Calphalon provides various lines of professional cookware -- such as non-stick and anodized -- that include cooking pots. The cookware proves versatile because it can go from stove top to oven safely. While all of the Calphalon lines are oven-safe, some types have temperature or setting restrictions that you should be aware of to avoid possible damage to your cookware.
While oven settings up to 450 degrees Fahrenheit or more are safe for many types of Calphalon pots, more than one type is not safe to use when you have your oven on a broil setting. Any of the Calphalon cookware, including pots, labeled non-stick is not broiler safe. The Calphalon enamel cast iron cookware line is not broiler safe either. The broil setting can damage the non-stick surface of the pan.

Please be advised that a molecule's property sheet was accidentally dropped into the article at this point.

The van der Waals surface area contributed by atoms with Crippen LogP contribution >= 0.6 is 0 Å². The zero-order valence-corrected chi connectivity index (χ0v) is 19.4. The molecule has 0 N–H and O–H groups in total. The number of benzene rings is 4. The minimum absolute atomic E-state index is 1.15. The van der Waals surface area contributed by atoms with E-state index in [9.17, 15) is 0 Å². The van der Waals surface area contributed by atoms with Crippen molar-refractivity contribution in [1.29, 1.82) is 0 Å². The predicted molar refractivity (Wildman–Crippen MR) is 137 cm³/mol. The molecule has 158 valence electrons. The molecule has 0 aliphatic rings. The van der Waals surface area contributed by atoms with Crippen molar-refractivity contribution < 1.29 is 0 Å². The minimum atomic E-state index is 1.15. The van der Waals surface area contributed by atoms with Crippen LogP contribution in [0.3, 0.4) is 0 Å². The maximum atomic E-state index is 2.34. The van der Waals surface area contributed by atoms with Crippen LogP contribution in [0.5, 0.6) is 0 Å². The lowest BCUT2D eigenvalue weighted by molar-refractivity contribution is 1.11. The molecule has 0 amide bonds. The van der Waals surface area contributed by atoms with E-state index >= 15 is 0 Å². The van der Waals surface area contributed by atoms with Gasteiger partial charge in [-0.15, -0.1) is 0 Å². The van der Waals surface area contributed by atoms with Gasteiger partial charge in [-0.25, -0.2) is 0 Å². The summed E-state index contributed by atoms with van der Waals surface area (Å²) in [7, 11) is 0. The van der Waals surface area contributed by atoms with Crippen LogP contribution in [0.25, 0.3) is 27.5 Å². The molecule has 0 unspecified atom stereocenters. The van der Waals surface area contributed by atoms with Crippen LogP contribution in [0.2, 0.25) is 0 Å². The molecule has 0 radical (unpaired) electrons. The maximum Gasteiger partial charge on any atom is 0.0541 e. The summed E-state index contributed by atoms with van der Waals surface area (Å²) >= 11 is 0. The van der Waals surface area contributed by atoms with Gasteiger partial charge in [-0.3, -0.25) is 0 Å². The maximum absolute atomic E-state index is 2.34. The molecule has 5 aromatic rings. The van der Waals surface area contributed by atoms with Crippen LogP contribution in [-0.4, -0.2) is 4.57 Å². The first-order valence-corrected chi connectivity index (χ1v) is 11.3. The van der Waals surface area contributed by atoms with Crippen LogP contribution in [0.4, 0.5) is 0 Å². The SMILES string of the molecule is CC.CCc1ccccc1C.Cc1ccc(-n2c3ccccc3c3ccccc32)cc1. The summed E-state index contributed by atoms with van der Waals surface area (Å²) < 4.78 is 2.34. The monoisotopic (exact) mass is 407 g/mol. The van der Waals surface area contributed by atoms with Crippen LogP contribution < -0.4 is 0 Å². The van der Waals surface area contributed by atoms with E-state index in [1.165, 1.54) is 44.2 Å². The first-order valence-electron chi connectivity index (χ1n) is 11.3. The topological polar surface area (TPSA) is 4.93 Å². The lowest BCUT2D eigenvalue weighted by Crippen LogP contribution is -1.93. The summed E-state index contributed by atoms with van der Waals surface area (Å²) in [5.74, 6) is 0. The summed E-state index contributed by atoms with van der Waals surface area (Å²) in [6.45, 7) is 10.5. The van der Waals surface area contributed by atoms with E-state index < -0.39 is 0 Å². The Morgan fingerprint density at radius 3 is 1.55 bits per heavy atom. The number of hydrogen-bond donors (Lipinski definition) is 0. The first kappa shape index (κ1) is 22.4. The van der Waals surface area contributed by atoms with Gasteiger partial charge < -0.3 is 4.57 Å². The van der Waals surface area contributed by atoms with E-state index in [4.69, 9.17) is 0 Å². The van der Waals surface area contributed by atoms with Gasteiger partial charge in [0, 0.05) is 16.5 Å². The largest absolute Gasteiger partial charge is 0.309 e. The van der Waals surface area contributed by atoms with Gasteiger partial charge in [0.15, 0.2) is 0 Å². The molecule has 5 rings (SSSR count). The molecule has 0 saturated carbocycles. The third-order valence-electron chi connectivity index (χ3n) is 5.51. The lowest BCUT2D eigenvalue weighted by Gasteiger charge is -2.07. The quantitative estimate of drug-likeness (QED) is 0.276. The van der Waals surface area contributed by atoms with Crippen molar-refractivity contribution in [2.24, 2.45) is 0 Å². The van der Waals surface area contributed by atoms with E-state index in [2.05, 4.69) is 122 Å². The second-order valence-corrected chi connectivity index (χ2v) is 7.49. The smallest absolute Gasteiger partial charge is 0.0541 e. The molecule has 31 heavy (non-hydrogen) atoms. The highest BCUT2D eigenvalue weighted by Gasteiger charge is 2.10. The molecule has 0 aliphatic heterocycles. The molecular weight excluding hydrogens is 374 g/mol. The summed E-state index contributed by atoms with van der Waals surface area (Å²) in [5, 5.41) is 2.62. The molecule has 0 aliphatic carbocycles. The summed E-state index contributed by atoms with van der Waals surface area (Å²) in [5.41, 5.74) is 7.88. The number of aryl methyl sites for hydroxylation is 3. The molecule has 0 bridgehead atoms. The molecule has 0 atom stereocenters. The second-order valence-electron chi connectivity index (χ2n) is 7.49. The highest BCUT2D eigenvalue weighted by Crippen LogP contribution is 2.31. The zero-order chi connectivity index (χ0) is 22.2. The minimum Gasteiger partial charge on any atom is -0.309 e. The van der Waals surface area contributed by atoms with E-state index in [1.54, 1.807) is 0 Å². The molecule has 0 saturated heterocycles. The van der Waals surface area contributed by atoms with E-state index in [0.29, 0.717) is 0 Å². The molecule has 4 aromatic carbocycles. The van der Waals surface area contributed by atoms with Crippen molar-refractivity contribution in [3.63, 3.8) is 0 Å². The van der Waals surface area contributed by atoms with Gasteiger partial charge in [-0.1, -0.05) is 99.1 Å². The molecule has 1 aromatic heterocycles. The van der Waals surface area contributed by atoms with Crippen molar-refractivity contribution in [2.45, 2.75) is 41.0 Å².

Any of the Calphalon pots that are labeled non-stick should not be placed in an oven of more than 450 degrees Fahrenheit. Calphalon stainless steel pots, without the glass-tempered lid, can be exposed to oven temperatures up to 450 degrees Fahrenheit. All of the anodized cookware -- except for non-stick anodized -- can withstand any oven temperature. Enamel cast iron cookware can also be placed into an oven of any temperature.
Calphalon pots with glass-tempered lids intact should not be exposed to temperatures exceeding 450 degrees Fahrenheit or to the broiler. Depending on the type of pot you are using, you may be able to remove the glass-tempered lid and expose the pot to temperatures exceeding 450 degrees Fahrenheit or place it in an oven on a broil setting. Anodized pots with a non-stick label should be treated as non-stick not anodized.
Handles on Calphalon cooking pots can become hot when exposed to oven or broiler temperatures. Use caution when removing pots from the oven by placing heat-safe pads or mitts over the handles. Never wash Calphalon cookware after heating until it has completely cooled. The cookware can warp and become irreparable.